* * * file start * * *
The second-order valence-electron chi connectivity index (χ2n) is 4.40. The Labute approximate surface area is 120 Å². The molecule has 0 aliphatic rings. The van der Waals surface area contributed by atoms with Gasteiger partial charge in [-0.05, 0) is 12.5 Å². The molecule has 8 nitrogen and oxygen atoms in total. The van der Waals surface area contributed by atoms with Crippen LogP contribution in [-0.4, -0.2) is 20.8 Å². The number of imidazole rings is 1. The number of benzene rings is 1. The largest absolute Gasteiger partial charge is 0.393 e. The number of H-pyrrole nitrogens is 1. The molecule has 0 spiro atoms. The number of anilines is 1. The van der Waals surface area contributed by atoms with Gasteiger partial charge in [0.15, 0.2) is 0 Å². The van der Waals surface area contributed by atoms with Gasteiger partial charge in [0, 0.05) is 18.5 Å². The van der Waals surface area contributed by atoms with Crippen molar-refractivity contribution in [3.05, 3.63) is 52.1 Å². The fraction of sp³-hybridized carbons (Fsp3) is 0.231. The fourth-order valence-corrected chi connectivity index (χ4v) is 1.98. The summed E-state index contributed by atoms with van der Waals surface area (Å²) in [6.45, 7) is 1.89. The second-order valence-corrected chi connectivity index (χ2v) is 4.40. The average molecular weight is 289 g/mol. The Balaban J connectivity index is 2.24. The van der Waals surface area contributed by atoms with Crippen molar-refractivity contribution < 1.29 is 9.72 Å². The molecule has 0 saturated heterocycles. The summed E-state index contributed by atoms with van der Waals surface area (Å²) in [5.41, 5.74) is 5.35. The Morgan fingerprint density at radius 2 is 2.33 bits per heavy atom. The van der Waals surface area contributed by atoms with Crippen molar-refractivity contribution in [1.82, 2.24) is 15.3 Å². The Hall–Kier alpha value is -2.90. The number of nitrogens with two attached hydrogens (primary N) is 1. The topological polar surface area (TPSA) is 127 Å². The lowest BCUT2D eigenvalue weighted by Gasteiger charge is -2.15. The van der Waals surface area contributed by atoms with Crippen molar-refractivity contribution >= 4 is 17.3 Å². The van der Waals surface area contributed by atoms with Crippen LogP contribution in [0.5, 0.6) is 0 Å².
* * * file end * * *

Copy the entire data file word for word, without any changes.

The second-order valence-electron chi connectivity index (χ2n) is 4.40. The Labute approximate surface area is 120 Å². The molecule has 0 aliphatic rings. The van der Waals surface area contributed by atoms with Gasteiger partial charge in [-0.05, 0) is 12.5 Å². The molecule has 8 nitrogen and oxygen atoms in total. The van der Waals surface area contributed by atoms with Crippen LogP contribution in [-0.4, -0.2) is 20.8 Å². The number of imidazole rings is 1. The number of benzene rings is 1. The largest absolute Gasteiger partial charge is 0.393 e. The number of H-pyrrole nitrogens is 1. The molecule has 0 spiro atoms. The number of anilines is 1. The van der Waals surface area contributed by atoms with Gasteiger partial charge in [0.15, 0.2) is 0 Å². The van der Waals surface area contributed by atoms with Gasteiger partial charge in [0, 0.05) is 18.5 Å². The van der Waals surface area contributed by atoms with Crippen molar-refractivity contribution in [3.05, 3.63) is 52.1 Å². The fraction of sp³-hybridized carbons (Fsp3) is 0.231. The fourth-order valence-corrected chi connectivity index (χ4v) is 1.98. The summed E-state index contributed by atoms with van der Waals surface area (Å²) in [6.45, 7) is 1.89. The second-order valence-corrected chi connectivity index (χ2v) is 4.40. The average molecular weight is 289 g/mol. The Balaban J connectivity index is 2.24. The van der Waals surface area contributed by atoms with Crippen molar-refractivity contribution < 1.29 is 9.72 Å². The molecule has 0 saturated heterocycles. The summed E-state index contributed by atoms with van der Waals surface area (Å²) in [5.41, 5.74) is 5.35. The Morgan fingerprint density at radius 2 is 2.33 bits per heavy atom. The van der Waals surface area contributed by atoms with Crippen molar-refractivity contribution in [1.82, 2.24) is 15.3 Å². The Hall–Kier alpha value is -2.90. The number of nitrogens with two attached hydrogens (primary N) is 1. The topological polar surface area (TPSA) is 127 Å². The lowest BCUT2D eigenvalue weighted by Gasteiger charge is -2.15. The van der Waals surface area contributed by atoms with Crippen molar-refractivity contribution >= 4 is 17.3 Å². The van der Waals surface area contributed by atoms with Crippen LogP contribution in [0.5, 0.6) is 0 Å².